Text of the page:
In the end, there was Nora’s story. The Leftovers concluded its third and final season with the episode “The Book of Nora,” which brought us back to the flash forward we saw of an aged Nora Durst at the end of the season-three premiere. The episode opens in the present timeline with Nora Durst (played by the inimitable Carrie Coon) going into the machine that allegedly sends her to wherever the departed went. The inscrutable physicist Dr. Bekker still doubts that Nora will actually go through with the procedure, which requires her to curl up in the fetal position, naked inside of a bubble, as irradiated liquid fills it, and, presumably, disappears her. We see her do it, and just as the fluid reaches her head, she looks as though she’s about to scream something that sounds like, “Stop!”
The episode ends with Nora’s story of what happened. She’s older now, and she’s telling an equally graying Kevin Garvey (Justin Theroux) what happened, and why she wasn’t at her brother Matt’s funeral. Nora says she did in fact go through with the procedure, and went to the Other Side, which isn’t floating debris in space or some sort of hellscape, but rather the same world, a parallel world, where they were actually the ones who departed. That is, the 2 percent who disappeared had the inverse experience where 98 percent of the world’s population vanished. Nora looked for her family and understood in that moment that they were the “lucky ones,” because they had only lost her. She watched her family from afar, now with a new mother, and decided in that moment she had to go back home: “I was a ghost who had no place there.”
So Nora found the scientist who first made the machine — the first person to ever go through — to make another one, which is how she came back. “So much time had passed. It was too late,” Nora says. “And I knew that if I told you what happened that you would never believe me.” Kevin replies: “I believe you.” “You do?” Nora asks. “Why wouldn’t I believe you? You’re here.” “I’m here,” she replies, smiling with tears in her eyes.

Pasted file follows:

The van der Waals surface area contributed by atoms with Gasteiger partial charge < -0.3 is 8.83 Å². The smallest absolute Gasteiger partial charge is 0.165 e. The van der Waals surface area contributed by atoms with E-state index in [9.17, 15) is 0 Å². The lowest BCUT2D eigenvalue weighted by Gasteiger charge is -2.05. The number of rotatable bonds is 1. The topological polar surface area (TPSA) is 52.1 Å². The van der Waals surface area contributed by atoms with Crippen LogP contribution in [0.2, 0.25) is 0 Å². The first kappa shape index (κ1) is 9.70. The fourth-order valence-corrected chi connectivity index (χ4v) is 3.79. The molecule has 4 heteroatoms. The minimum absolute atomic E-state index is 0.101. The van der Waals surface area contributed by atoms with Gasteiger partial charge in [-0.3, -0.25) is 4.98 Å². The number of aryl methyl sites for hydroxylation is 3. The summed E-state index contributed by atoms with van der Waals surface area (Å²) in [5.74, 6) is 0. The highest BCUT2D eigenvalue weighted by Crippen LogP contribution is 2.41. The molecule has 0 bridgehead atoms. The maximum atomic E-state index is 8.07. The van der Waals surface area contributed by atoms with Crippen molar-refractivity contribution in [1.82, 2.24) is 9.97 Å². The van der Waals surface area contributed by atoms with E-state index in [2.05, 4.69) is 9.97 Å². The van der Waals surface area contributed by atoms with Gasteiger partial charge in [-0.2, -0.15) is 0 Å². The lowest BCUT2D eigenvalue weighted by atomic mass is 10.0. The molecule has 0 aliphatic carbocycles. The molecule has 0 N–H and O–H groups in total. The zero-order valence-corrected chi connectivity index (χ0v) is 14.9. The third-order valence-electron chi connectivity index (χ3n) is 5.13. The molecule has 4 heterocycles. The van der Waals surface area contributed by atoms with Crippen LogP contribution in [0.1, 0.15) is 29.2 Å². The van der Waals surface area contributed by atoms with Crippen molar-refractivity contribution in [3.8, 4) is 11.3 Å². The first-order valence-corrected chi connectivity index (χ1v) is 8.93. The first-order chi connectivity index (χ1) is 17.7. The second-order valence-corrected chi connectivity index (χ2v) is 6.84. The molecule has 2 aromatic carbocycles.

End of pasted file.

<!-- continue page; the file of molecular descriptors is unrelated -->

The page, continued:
In some ways, the finale was an unexpected way for The Leftovers to end, answering the central question it didn’t seem like we would ever get an answer to: Where did the departed go? But the explanation came from Nora’s story, and it’s up to us whether we believe her or not. Notice there are no cutaway shots to Nora’s supposed experience back in Earth 2 to confirm what she’s saying — just what she’s telling Kevin. “Let’s say you wrote something that you knew was not true, but then somebody else recites it and they believe it. Does that make it true?” show creator Damon Lindelof said of the ending’s ambiguity, in an interview with Vulture about the making of the finale.
Ultimately, it’s the refusal to definitively answer the question that reinforces one of The Leftovers’ central themes about the nature of faith: Is something true because people believe it? Can something be true if no one else believes it? “We have a unanimous feeling as to which one of those realities is real and we will never, ever say, ‘This is what really happened,’” Lindelof said. “Kevin believes, or says he believes, the story; that’s the whole point of the series. That’s what religion is.”